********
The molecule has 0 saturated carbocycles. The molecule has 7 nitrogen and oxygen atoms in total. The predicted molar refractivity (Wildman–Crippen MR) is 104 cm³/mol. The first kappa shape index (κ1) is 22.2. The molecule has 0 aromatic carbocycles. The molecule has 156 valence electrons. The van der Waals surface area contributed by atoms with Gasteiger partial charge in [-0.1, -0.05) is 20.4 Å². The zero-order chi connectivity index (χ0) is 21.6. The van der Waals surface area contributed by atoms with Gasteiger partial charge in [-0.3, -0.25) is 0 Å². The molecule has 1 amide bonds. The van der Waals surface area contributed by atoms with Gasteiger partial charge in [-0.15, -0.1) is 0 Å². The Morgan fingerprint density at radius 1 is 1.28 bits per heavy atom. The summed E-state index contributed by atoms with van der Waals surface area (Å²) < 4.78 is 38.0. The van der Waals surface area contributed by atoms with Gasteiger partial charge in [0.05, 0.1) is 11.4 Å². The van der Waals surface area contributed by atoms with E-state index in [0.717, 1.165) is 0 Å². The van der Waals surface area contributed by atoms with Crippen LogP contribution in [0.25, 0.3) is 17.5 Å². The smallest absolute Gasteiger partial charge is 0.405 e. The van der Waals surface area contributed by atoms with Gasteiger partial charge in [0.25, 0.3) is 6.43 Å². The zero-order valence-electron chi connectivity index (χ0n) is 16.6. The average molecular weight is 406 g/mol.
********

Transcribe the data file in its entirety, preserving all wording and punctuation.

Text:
The molecule has 0 saturated carbocycles. The molecule has 7 nitrogen and oxygen atoms in total. The predicted molar refractivity (Wildman–Crippen MR) is 104 cm³/mol. The first kappa shape index (κ1) is 22.2. The molecule has 0 aromatic carbocycles. The molecule has 156 valence electrons. The van der Waals surface area contributed by atoms with Gasteiger partial charge in [-0.1, -0.05) is 20.4 Å². The zero-order chi connectivity index (χ0) is 21.6. The van der Waals surface area contributed by atoms with Gasteiger partial charge in [-0.3, -0.25) is 0 Å². The molecule has 1 amide bonds. The van der Waals surface area contributed by atoms with Gasteiger partial charge in [-0.15, -0.1) is 0 Å². The Morgan fingerprint density at radius 1 is 1.28 bits per heavy atom. The summed E-state index contributed by atoms with van der Waals surface area (Å²) < 4.78 is 38.0. The van der Waals surface area contributed by atoms with Gasteiger partial charge in [0.05, 0.1) is 11.4 Å². The van der Waals surface area contributed by atoms with E-state index in [0.717, 1.165) is 0 Å². The van der Waals surface area contributed by atoms with Crippen LogP contribution in [0.25, 0.3) is 17.5 Å². The smallest absolute Gasteiger partial charge is 0.405 e. The van der Waals surface area contributed by atoms with Gasteiger partial charge in [0.25, 0.3) is 6.43 Å². The zero-order valence-electron chi connectivity index (χ0n) is 16.6. The average molecular weight is 406 g/mol.